Success is not always easy. If you’ve done your job right you’ve got a whole bunch of people, a lot of customers and probably a whole lot of problems.
Some of them are new. Some of them are familiar. Some more frequent. And some of them are worse.
The thing no one ever tells you about success is that growth has a tendency to destroy what created it. The way you work when you have a small team stops working when you have a larger one. (Learn why HERE.)
If you’re getting bad advice people will be telling you that you need to let go, empower people, TRUST them to do their jobs. Hopefully you know, or someone around you is telling you, to focus on building INFRASTRUCTURE, the systems and processes critical to efficiency and stability and your ability to SCALE.
But knowing that you need to build systems and processes will not, by itself, solve your problem. How do you figure out what to work on or where to start?
FORMAL VS. INFORMAL INFRASTRUCTURE
Every organization has infrastructure. Your infrastructure includes all the formal and informal structures you have for getting work done. Your infrastructure is how supplies get ordered, decisions get made, priorities get picked, work gets assigned, paychecks get written and new people get trained.
INFRASTRUCTURE is all the elements of your business that make it possible to get work done. Includes your systems, processes, structures, culture, training, habits, resources and management. It’s the way you gather and communicate information, organize people and resources, plan and make decisions, track and manage work.
Infrastructure is about CAPACITY. When you don't have the infrastructure you need for the size you are, you'll end up experiencing a LOT of breakdowns. (Read Growing Pains or Growing Danger? for the difference.)
INFORMAL Infrastructure tends to be verbal, spontaneous, casual, ad hoc and reactive.
Example: Informal training usually looks like a more experienced person showing the new person how things work. They remember or decide in the moment what needs to be covered.
FORMAL Infrastructure is written, pre-planned, conscious, standardized and proactive.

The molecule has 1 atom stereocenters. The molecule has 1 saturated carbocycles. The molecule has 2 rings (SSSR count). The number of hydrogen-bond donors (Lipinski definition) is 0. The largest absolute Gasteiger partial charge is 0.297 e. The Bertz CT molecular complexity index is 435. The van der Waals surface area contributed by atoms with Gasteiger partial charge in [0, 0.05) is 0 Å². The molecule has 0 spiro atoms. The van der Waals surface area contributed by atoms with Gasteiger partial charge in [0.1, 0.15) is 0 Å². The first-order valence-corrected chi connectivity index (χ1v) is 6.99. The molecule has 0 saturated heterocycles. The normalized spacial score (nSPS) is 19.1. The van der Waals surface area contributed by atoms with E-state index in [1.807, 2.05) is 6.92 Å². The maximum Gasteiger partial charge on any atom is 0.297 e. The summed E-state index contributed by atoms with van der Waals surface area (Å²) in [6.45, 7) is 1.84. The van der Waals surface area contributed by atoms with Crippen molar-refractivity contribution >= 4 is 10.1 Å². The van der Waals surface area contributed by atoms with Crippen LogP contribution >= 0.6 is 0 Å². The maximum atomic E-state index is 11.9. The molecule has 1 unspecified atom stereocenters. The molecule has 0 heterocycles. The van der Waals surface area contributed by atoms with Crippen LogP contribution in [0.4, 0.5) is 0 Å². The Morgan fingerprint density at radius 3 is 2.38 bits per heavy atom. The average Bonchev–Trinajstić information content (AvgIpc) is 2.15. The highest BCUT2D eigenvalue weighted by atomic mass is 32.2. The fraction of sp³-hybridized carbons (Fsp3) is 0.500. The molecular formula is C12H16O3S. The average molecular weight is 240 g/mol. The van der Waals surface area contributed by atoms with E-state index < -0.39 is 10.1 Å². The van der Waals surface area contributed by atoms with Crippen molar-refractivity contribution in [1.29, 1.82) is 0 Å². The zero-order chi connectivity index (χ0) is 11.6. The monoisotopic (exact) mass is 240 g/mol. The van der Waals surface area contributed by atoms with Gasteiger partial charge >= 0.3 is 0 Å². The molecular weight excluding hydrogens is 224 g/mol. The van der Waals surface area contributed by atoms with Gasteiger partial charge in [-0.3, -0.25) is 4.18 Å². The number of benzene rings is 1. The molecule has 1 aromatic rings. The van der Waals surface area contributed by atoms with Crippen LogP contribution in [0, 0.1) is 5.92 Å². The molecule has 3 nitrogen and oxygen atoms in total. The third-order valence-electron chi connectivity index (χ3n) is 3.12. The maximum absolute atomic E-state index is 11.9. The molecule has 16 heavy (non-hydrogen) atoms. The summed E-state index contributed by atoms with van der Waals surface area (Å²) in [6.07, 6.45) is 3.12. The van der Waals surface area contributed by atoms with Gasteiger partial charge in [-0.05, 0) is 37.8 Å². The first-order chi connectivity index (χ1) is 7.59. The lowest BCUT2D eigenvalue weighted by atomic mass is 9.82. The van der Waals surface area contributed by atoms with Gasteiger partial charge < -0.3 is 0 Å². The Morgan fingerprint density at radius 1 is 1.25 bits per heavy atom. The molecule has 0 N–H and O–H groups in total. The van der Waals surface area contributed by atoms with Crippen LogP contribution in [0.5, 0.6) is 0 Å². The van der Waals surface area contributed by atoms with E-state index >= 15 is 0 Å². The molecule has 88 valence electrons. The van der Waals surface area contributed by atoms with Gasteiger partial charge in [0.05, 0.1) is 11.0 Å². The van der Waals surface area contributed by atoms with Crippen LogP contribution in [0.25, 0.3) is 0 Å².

Example: Formal training could be as simple as a basic checklist of topics that need to be covered or as elaborate as a formal training manual with testing to make sure the material is actually learned and a record of training is created and filed.
transition from informal to formal
Developing your formal infrastructure doesn’t mean writing a 15-page manual for how to go to the bathroom. You don’t have to build it all, all at once. You don’t have to lose your soul or your sanity.
You can build structures that help preserve your freedom and protect your culture. You can make it easier for good people to do great work and WIN. You can kill problems and frustration, create stability and protect your quality and your money. It’s not just about scale. It’s about smart.
Start by looking at the places where growth has broken the informal systems that used to work and replace the most important ones with formal systems that DO.
You don’t do it all at once. You prioritize. You chose what to work on first and what to work on next and what not to work on at all.
It’s a process of going from informal to formal.
YOU DON'T HAVE TO GO CORPORATE
Find the mix that works for you
It’s a mistake to be too informal. Too much shooting from the hip makes it easy to miss things or make mistakes.
It’s also a problem to be too formal and create so many rules and regulations and systems that your infrastructure actually makes it harder to get work done.
They key is to find a balance between the two that fits the culture, goals and current needs of the organization. What matters is what is EFFECTIVE.
If you’ve grown significantly then your informal systems have probably begun to breakdown.
It’s time to shift from solving problems to building structures, from effort to strategy, from working IN your business to working ON your business.* You can’t just work harder. You have to work smarter and with a very different focus.
*Key distinction from Michael Gerber’s book, The eMyth
A (free) detailed guide for fast-growing companies to help you understand how growth changes things and what to do about it. Read HERE.
About the Author: Alecia Huck is a hard person to find and a good person to know. She specializes in working with fast-growth companies who need to learn the block & tackle skills of leadership; how to hold people accountable, run great meetings, keep track of people and work--the kind of tactical support that it is really hard to win without. Find out more HERE.